Briefly we’re bound with old photographs from plastic bags, too numerous to sort into albums. To be able to physically hold and pass around and to remember is something we won’t be doing so much in the future.

Our images are all stored digitally, in my case on Google Drive or Facebook and they are less, these days of people and more of an attempt to ‘artify’ the landscapes I find myself in. I wonder if I am losing out on something. I should capture more of those candid moments which will remind us of who we once were.

Selfies are one thing, a stylised image of how we imagine we would like to be seen, with bigger eyes, a thinner jaw line, all because of the angle or apps at our disposal but a certain authenticity is lost. Photographs of ourselves have become exercises in vanity. They are discarded instantly if we do not look like the image we have in our minds of ourselves. They have become less about the memory, the landmark and more about the impression.

Or was it always this way? Nostalgia is such a wonderful filter to see the world through, perhaps just as illusionary as the filters we use on our camera phones.


Accepting PhD






The lady in the red sari is Dr Lalitha Kumari


The Itch

As I work and toil, like real everyday people do, I can’t help but let my mind wander sometimes.

I’m back in a routine. I’m getting things done, the class I work in is working well, until management tells me it is not (which I hope won’t happen in the near future.) And I still can’t help but wonder if I would have been happier doing something else? Is creativity lost to me? Was it actually mine to begin with? What about philosophy, literature and academia? I wish I carried on, but was I really any good at any of that stuff?

And then that there’s that itch. I really really want to write, but when I get home, the last thing I want to do is open up a laptop. On the plus side, I’m going to bed ridiculously early and I’m reading and it’s making me so happy. There really is nothing like a good book.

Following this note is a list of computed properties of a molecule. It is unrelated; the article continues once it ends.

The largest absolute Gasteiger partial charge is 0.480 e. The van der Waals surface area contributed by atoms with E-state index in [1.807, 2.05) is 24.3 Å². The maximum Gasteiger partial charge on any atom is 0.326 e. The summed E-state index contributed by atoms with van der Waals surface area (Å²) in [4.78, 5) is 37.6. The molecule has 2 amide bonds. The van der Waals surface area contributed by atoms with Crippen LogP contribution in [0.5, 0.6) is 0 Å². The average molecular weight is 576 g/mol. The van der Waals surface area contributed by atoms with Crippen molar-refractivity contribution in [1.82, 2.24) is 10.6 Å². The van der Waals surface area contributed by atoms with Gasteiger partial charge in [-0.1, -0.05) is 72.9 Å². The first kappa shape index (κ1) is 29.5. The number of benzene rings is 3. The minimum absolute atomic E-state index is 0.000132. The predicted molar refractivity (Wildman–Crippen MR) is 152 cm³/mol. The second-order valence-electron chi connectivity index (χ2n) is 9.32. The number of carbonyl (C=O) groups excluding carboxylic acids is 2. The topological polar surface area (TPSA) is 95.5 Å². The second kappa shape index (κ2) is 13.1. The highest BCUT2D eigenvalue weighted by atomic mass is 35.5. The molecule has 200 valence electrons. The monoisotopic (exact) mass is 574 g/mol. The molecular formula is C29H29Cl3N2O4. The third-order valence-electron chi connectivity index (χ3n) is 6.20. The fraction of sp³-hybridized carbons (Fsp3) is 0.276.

In fact, I am happy. I am content. Sometimes, when I’m on playground duty, keeping that ever watchful teacher eye on the children in my charge, I see other things. Things I would not have noticed were it not for the time I had in Calcutta, and I am grateful.

Did you know, and I’m sure you did, that children will take the opportunity to play football with any object they find? I saw a few boys playing with a discarded bit of plastic from a kinder egg a couple of weeks ago. They’re not allowed to play with a ball on the playground, it’s too dangerous. They have to use the field, but that would mean changing their shoes. The children compromise and play with bottle tops and discarded plastic. I’ve seen the joy on their faces. Street children in Calcutta do the same. I imagine children are the same everywhere. They just need to play.


But then I need to write about it and the itch returns. Do you remember Suva and Kyto? I think about them too. Kyto is stranded with his andro and Suva is about to discover something amazing.

For the first time in months, I visited them again this morning and I have to say that I was so relieved. They are just as I remember them, innocent, bright and eager. Their stories will continue.

I have an itch to scratch, after all.


Above is an illustration for a poem I wrote called Stagnation. The artist who created this beauty did so most generously and I feel that this is a gift. I am most grateful.